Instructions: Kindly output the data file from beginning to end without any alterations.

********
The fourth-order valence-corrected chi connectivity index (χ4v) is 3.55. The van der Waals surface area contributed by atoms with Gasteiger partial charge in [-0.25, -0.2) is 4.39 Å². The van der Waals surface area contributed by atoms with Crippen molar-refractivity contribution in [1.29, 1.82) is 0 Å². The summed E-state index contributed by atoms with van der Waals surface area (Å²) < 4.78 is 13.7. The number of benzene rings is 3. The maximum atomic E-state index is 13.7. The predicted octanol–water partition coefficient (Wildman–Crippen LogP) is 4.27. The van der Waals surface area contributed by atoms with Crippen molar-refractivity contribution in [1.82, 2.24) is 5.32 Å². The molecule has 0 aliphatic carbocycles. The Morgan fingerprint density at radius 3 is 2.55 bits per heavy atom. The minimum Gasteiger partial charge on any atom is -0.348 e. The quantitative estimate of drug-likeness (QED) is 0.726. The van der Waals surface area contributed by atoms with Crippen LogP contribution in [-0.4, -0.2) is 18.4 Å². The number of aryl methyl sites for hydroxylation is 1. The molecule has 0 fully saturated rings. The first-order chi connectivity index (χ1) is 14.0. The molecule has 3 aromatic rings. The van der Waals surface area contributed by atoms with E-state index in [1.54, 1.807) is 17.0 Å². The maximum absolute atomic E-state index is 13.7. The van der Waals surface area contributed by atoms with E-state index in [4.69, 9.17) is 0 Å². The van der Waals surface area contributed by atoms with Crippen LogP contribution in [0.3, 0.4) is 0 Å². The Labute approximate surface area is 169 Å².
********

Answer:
The fourth-order valence-corrected chi connectivity index (χ4v) is 3.55. The van der Waals surface area contributed by atoms with Gasteiger partial charge in [-0.25, -0.2) is 4.39 Å². The van der Waals surface area contributed by atoms with Crippen molar-refractivity contribution in [1.29, 1.82) is 0 Å². The summed E-state index contributed by atoms with van der Waals surface area (Å²) < 4.78 is 13.7. The number of benzene rings is 3. The maximum atomic E-state index is 13.7. The predicted octanol–water partition coefficient (Wildman–Crippen LogP) is 4.27. The van der Waals surface area contributed by atoms with Crippen molar-refractivity contribution in [1.82, 2.24) is 5.32 Å². The molecule has 0 aliphatic carbocycles. The Morgan fingerprint density at radius 3 is 2.55 bits per heavy atom. The minimum Gasteiger partial charge on any atom is -0.348 e. The quantitative estimate of drug-likeness (QED) is 0.726. The van der Waals surface area contributed by atoms with Crippen LogP contribution in [-0.4, -0.2) is 18.4 Å². The number of aryl methyl sites for hydroxylation is 1. The molecule has 0 fully saturated rings. The first-order chi connectivity index (χ1) is 14.0. The molecule has 3 aromatic rings. The van der Waals surface area contributed by atoms with E-state index in [1.54, 1.807) is 17.0 Å². The maximum absolute atomic E-state index is 13.7. The van der Waals surface area contributed by atoms with E-state index in [4.69, 9.17) is 0 Å². The van der Waals surface area contributed by atoms with Crippen LogP contribution in [0.3, 0.4) is 0 Å². The Labute approximate surface area is 169 Å².